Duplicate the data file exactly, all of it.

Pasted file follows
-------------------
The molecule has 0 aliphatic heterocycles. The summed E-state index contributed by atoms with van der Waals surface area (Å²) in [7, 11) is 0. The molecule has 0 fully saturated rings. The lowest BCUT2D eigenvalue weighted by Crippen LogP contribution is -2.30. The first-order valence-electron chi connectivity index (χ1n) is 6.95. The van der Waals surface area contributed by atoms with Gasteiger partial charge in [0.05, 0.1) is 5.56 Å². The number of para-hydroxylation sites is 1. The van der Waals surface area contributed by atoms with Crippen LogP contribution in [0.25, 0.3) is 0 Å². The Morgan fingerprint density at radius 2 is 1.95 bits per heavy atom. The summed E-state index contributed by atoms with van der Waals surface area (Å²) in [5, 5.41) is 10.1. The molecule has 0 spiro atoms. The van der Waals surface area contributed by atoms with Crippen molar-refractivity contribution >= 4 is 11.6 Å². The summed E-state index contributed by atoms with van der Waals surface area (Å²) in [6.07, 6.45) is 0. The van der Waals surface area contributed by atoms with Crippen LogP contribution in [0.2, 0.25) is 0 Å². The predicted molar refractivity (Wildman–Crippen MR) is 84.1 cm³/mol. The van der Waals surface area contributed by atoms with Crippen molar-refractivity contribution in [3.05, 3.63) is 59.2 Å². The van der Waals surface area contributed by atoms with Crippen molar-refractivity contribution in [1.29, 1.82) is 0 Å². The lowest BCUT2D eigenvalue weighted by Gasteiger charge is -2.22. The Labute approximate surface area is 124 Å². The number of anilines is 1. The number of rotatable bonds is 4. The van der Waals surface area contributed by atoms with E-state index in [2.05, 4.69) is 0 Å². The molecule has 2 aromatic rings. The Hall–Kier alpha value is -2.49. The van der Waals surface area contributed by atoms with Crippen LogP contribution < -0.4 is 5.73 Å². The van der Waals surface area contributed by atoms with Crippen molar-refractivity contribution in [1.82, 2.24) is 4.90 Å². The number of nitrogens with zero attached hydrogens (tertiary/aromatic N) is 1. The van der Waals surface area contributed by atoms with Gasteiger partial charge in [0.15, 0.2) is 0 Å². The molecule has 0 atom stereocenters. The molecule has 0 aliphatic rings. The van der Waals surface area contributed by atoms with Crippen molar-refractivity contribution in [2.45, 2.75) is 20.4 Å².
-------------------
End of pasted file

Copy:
The molecule has 0 aliphatic heterocycles. The summed E-state index contributed by atoms with van der Waals surface area (Å²) in [7, 11) is 0. The molecule has 0 fully saturated rings. The lowest BCUT2D eigenvalue weighted by Crippen LogP contribution is -2.30. The first-order valence-electron chi connectivity index (χ1n) is 6.95. The van der Waals surface area contributed by atoms with Gasteiger partial charge in [0.05, 0.1) is 5.56 Å². The number of para-hydroxylation sites is 1. The van der Waals surface area contributed by atoms with Crippen LogP contribution in [0.25, 0.3) is 0 Å². The Morgan fingerprint density at radius 2 is 1.95 bits per heavy atom. The summed E-state index contributed by atoms with van der Waals surface area (Å²) in [5, 5.41) is 10.1. The molecule has 0 spiro atoms. The van der Waals surface area contributed by atoms with Crippen molar-refractivity contribution >= 4 is 11.6 Å². The summed E-state index contributed by atoms with van der Waals surface area (Å²) in [6.07, 6.45) is 0. The van der Waals surface area contributed by atoms with Crippen LogP contribution in [0.2, 0.25) is 0 Å². The predicted molar refractivity (Wildman–Crippen MR) is 84.1 cm³/mol. The van der Waals surface area contributed by atoms with Crippen molar-refractivity contribution in [3.05, 3.63) is 59.2 Å². The van der Waals surface area contributed by atoms with Crippen molar-refractivity contribution in [1.29, 1.82) is 0 Å². The lowest BCUT2D eigenvalue weighted by Gasteiger charge is -2.22. The Labute approximate surface area is 124 Å². The number of anilines is 1. The number of rotatable bonds is 4. The van der Waals surface area contributed by atoms with E-state index in [2.05, 4.69) is 0 Å². The molecule has 2 aromatic rings. The Hall–Kier alpha value is -2.49. The van der Waals surface area contributed by atoms with Crippen LogP contribution < -0.4 is 5.73 Å². The van der Waals surface area contributed by atoms with Crippen molar-refractivity contribution in [1.82, 2.24) is 4.90 Å². The number of nitrogens with zero attached hydrogens (tertiary/aromatic N) is 1. The van der Waals surface area contributed by atoms with Gasteiger partial charge in [0.15, 0.2) is 0 Å². The molecule has 0 atom stereocenters. The molecule has 0 aliphatic rings. The van der Waals surface area contributed by atoms with Crippen molar-refractivity contribution in [2.45, 2.75) is 20.4 Å².